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Recently I had a haircut in one of the local barber shops, during which I asked the owner “How long has the shop been open?” However, I feel something wrong in that sentence, but I couldn’t put my finger on it. First of all, is it grammatically correct? Second, Is there some ambiguity in that sentence? And how will you change some of the wording of that question to make it sounds better?

Another thing I want to ask about is that how shall the owner answer this question if his shop will be 25 years old in Dec 15th. Is it correct for him to say that “It will be 25 years this December 15th” or “25 years come next December?” Is there a better way to put it?

  • "When did you open the business?" and "25 years ago", respectively. Be wary of overthinking and of reinventing wheels. – RegDwigнt Oct 13 '18 at 20:29
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The ambiguity lies in the two states of openness for the shop: one refers to when it was opened for the first time and the other to when it opened for business on that particular day. The responses for the former could be a month and year (e.g., "since March 1993"), while for the latter they would be an hour, (e.g., "since 8:00 this morning").

So if you want to prevent ambiguity you can include a reference to either.

For today, simply:

How long has the shop been open today?

For the entire lifespan:

How long has the shop been in business?

And yes, it's fine to say "It will be 25 years this December 15th," and so is "25 years come next December," although if you mean the December of the year you are currently in it's fine to shorten that to "25 years come December."

  • The question is ambiguous, but it would rarely be viewed as such. Information on how long a store has been open this business day seems generally not useful, and I highly doubt anyone would ever take the question as asked to mean that. I'd say you can reasonably count on primarily convention and secondarily context to eliminate that ambiguity. – R Mac Oct 14 '18 at 1:24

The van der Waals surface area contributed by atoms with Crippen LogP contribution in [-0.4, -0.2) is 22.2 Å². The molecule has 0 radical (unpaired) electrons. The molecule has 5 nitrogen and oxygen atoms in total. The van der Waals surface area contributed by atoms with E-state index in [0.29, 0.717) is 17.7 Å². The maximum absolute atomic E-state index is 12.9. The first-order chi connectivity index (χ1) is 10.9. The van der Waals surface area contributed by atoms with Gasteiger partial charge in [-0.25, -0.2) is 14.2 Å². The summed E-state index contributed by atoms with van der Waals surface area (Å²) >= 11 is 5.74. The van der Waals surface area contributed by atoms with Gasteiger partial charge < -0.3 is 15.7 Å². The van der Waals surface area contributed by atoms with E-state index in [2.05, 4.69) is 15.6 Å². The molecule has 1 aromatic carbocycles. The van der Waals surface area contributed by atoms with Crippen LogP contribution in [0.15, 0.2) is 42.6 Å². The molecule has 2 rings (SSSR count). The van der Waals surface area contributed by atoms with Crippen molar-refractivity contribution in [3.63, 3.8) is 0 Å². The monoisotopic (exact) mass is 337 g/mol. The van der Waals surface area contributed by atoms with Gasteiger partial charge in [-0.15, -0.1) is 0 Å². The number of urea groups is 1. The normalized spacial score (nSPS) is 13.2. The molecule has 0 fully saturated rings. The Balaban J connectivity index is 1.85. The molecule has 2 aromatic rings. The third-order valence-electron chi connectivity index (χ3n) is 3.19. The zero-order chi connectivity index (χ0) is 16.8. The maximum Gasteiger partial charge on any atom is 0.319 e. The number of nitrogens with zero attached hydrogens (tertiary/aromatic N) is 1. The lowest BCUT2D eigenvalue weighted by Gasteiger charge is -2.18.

• @RMac: Sure. But absent those conditions there are still ways to eliminate any ambiguity, which is why I gave the answer I did. – Robusto Oct 14 '18 at 3:00
  • The question still would not be taken as ambiguous if asked totally out of the blue. That's because knowing when a business first opened is in gneral more useful than knowing when it opened today. So if you were to ask this question totally without context, I expect almost everyone would think it a clear question and answer it directly. It therefore is only technically ambiguous. This is worth pointing out in an answer because the question deals with whether the sample sentence is correct and appropriate. – R Mac Oct 14 '18 at 12:49
  • @gardness: If this answer helped you, consider accepting it by clicking the checkmark to the left of it. – Robusto Oct 16 '18 at 14:04
  • @Robusto Sorry, it's my first post. I still don't know the routine well, please forgive me for being rude! – gardness Oct 17 '18 at 14:21

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